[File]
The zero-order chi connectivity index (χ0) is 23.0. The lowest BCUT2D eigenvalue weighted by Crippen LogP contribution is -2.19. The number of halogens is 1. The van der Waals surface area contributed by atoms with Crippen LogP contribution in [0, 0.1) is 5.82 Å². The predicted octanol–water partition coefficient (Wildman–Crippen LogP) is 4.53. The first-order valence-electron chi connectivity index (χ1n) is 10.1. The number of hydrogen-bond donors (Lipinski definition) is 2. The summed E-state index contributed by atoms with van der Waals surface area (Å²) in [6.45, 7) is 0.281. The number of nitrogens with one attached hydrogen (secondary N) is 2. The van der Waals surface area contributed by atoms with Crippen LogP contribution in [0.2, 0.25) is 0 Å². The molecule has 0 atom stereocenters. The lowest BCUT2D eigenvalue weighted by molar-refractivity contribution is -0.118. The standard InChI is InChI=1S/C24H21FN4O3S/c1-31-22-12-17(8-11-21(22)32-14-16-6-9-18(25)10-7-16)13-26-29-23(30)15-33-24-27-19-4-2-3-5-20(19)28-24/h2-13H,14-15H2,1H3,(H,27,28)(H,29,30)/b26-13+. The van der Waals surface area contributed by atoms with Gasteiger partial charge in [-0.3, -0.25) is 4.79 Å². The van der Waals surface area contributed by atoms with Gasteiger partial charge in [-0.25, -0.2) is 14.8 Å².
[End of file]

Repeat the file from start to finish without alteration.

The zero-order chi connectivity index (χ0) is 23.0. The lowest BCUT2D eigenvalue weighted by Crippen LogP contribution is -2.19. The number of halogens is 1. The van der Waals surface area contributed by atoms with Crippen LogP contribution in [0, 0.1) is 5.82 Å². The predicted octanol–water partition coefficient (Wildman–Crippen LogP) is 4.53. The first-order valence-electron chi connectivity index (χ1n) is 10.1. The number of hydrogen-bond donors (Lipinski definition) is 2. The summed E-state index contributed by atoms with van der Waals surface area (Å²) in [6.45, 7) is 0.281. The number of nitrogens with one attached hydrogen (secondary N) is 2. The van der Waals surface area contributed by atoms with Crippen LogP contribution in [0.2, 0.25) is 0 Å². The molecule has 0 atom stereocenters. The lowest BCUT2D eigenvalue weighted by molar-refractivity contribution is -0.118. The standard InChI is InChI=1S/C24H21FN4O3S/c1-31-22-12-17(8-11-21(22)32-14-16-6-9-18(25)10-7-16)13-26-29-23(30)15-33-24-27-19-4-2-3-5-20(19)28-24/h2-13H,14-15H2,1H3,(H,27,28)(H,29,30)/b26-13+. The van der Waals surface area contributed by atoms with Gasteiger partial charge in [-0.3, -0.25) is 4.79 Å². The van der Waals surface area contributed by atoms with Gasteiger partial charge in [-0.25, -0.2) is 14.8 Å².